In a move that was likely music (and dance and theater) to the ears of arts network Ovation, the COVID-19 aid bill that is expected to pass the House Friday (March 27), includes $150 million for arts and humanities programs.
The bill gives $75 million to the National Endowment for the Arts and the National Endowment for the Humanities, among the allocations Republicans were slamming on the House floor Friday (March 27) as unrelated to the crisis, along with $25 million for the Kennedy Center for the Performing Arts and $75 million for noncommercial media (the Republicans kept saying it was for NPR, but it was actually for CPB to hand out to noncommercial TV and radio stations.
The Democrat's argument for the funding is that the arts programs are important and worth preserving, and that they, too, will be hurting in a coronavirus-attacked economy.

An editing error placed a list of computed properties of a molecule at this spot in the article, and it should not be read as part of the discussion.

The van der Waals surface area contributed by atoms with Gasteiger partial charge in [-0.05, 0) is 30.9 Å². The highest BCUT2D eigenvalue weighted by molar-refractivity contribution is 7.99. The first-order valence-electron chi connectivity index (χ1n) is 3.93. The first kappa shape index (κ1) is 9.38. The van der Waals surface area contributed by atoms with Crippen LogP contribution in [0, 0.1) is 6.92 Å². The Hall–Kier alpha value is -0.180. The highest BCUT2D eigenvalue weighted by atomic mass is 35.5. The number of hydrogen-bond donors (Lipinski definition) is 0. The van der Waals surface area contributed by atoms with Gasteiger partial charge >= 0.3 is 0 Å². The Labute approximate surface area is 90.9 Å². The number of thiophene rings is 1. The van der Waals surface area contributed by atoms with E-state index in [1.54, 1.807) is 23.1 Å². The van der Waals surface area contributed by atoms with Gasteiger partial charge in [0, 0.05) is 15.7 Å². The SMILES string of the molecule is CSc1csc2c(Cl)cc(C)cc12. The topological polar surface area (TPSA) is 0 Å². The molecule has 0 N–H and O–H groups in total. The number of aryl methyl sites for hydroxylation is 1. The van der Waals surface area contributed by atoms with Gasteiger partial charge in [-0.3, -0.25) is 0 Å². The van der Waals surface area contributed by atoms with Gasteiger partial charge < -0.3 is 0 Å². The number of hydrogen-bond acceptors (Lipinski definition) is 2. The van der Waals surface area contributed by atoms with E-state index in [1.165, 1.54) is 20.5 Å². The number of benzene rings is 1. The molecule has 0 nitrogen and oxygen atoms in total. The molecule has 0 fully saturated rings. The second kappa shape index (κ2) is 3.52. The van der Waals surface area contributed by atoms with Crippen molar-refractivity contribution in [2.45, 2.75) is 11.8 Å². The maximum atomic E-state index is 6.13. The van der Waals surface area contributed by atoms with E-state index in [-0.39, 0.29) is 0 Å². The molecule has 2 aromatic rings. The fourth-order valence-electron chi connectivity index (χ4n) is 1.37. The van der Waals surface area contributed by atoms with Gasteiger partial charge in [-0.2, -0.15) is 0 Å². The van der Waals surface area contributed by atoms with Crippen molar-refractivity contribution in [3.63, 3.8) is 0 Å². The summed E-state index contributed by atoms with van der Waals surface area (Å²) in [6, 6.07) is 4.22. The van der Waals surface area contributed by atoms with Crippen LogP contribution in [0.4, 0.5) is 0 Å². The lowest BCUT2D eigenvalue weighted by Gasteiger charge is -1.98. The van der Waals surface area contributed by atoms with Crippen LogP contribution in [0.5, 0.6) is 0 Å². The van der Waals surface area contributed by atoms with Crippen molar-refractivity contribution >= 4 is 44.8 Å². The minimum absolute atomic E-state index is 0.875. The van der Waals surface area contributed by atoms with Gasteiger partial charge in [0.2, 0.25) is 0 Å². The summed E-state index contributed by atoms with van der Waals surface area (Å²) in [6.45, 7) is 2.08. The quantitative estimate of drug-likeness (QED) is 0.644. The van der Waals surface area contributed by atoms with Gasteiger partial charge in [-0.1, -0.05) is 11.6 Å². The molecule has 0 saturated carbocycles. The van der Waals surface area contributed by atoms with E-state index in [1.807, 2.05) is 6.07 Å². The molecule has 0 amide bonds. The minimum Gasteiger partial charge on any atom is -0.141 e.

Ovation execs have long championed continued funding for those arts and humanities programs, which the President has been trying to phase out entirely with his latest (2020) budget.
Related: Ovation Slams Latest Republican Effort to De-Fund NEA
Ovation points out that the arts funding goes mostly to smaller organizations serving underserved communities. That includes the rural communities the Trump Administration professes to want to serve through things like precision agriculture programs and closing the digital divide.
Contributing editor John Eggerton has been an editor and/or writer on media regulation, legislation and policy for over four decades, including covering the FCC, FTC, Congress, the major media trade associations, and the federal courts. In addition to Multichannel News and Broadcasting + Cable, his work has appeared in Radio World, TV Technology, TV Fax, This Week in Consumer Electronics, Variety and the Encyclopedia Britannica.
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